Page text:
Move your body
We all know a good workout can get those endorphins flowing in your body! Plus, moving your body is a great way to regulate your hormones, especially if you have PCOS. Try to pack in any form of exercise, such as brisk walks, running, gymming or yoga, for at least 40 minutes daily.
“Regular physical activity helps reduce androgens, improves insulin resistance, regulates menstrual cycles, induces ovulation, improves fertility, increases energy levels, and reduces depression and anxiety. Whether it is moderate or vigorous aerobic exercise, or resistance training, PCOS symptoms will improve,” shares Dr Sarala.
Ilma Zafar, senior officer — category management at Myntra, says that it is regular exercise that has helped her keep PCOS in control. Although the pandemic has altered our lives in many ways, and made us more sedentary, she is taking little steps to get back to her routine.
But exercise is not a pleasurable activity for everyone, especially those who have had a history of eating disorders.
“I am an eating disorder survivor, and would use exercise as a form of punishment, because I suffered from a poor body image. We had to be wary about my triggers, which is why we focused entirely on joyful movement. Spending time connecting with my body in the sun was also game-changing. We also made sure that my mental health doesn’t suffer and I don’t feel overwhelmed with the changes I was making,” shares Apurupa.
Work on your sleep hygiene
While the impact of diet and exercise is often spoken about, conversations around sleep are often neglected. More often than not, we love being night owls and end up doing all-nighters for the sake of our favourite Netflix shows. Stop it right away, because you don’t want your hormones to go out of whack.
“Sleep hygiene is equally important. I have a going-to-bed ritual, which includes staying away from doom scrolling before I retire for the day. I also ensure that I sleep and wake up at the same time. Avoid taking naps during the day because this may mess with your cycle. Instead, do another relaxing activity such as sensory grounding or meditation,” says Apurupa.
The two other tips that must be definitely followed include reducing stress levels and using sustainable products. We already know how high stress levels release cortisol in the body, which can further worsen your case. Instead, practice meditation and breathing exercises to calm your nerves, says Sonal Mahendroo, a popular body positivity influencer.
Sonal recommends,“Hydrate your body, do some work outs (even if it is at home), and sleep well. These will help you get your periods on time.”
You could also keep a gratitude journal and write positive affirmations to keep your mental health in check.
Both Vasundhara and Kanupriya also believe in the use of earth-conscious face and body products such as multanimitti, ubtan, aloe vera gel, and homemade shampoos.
“I have never felt better in my life. It makes you more earth-conscious rather than self-conscious, and helps your skin and body breathe. I went soap, shampoo, and plastic-free from most areas of my life,” adds Vasundhara.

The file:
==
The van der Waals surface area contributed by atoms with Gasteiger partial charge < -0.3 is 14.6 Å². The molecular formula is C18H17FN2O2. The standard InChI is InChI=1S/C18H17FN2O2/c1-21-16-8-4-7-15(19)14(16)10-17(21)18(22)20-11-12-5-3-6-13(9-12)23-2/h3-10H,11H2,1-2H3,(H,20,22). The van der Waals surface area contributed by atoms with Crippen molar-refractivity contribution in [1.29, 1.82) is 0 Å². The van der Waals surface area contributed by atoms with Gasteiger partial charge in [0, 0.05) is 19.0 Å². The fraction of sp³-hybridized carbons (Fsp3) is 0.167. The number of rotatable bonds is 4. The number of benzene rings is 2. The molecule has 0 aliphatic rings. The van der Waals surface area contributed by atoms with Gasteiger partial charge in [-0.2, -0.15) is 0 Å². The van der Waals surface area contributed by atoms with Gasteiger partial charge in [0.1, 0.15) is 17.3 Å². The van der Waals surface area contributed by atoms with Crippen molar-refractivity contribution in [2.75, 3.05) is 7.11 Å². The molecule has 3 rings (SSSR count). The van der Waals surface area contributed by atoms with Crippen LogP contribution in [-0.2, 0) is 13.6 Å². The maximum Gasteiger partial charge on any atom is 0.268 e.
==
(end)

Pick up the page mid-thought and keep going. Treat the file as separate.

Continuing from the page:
Addressing the stigma
Even though PCOS is so common today, there is still a lot of stigmas associated with it, which makes it even more difficult for women to tackle the situation. Nidhi Singh, founder of PCOS Club India, which is the country’s largest PCOS community believes that women are looked down upon, just because they find it hard to conceive, because of the hormonal disorder.
“In fact, some of them have told us that they were rejected by their partners because of their PCOS issues or were verbally abused because of this condition. This makes me so angry and even more determined that not only women but everyone around us needs to know and be aware! Diabetes occurs in one in 10 people — everyone knows about it. But if PCOS hits so many women, shouldn't we be talking about it more than ever? It's almost an epidemic,” she adds.
After pursuing a corporate career for nine long years in the field of finance and consulting until 2020, Nidhi decided to quit her full-time job and stepped up her mission to help more and more women with PCOS. Today, the platform helps spread awareness, educates people, and breaks the stigma around. PCOS.
“I decided to go ahead and become a nutritionist and pursue a couple of courses that are based on the latest International PCOS guidelines from Monash University, Australia. Equipped with this knowledge and expertise, I joined hands with health experts to curate three free self-help tools along with our flagship PCOS Jumpstart gynaecologist-approved PCOS management program. Additionally, I run a social impact PCOS advocacy Program called Project Pankh, through which we conduct free PCOS awareness sessions in schools, colleges, and corporates,” she shares.
The last word
“Some days you may succeed in your goal, while on other days, you may not do as well. But what matters is that you will make progress,” says Dr Sarala.
“There is no cure for PCOS. It can be successfully managed with lifestyle modification, healthy eating, and regular exercise. If identified and managed early, long-term consequences of PCOS can be effectively avoided,” she concludes.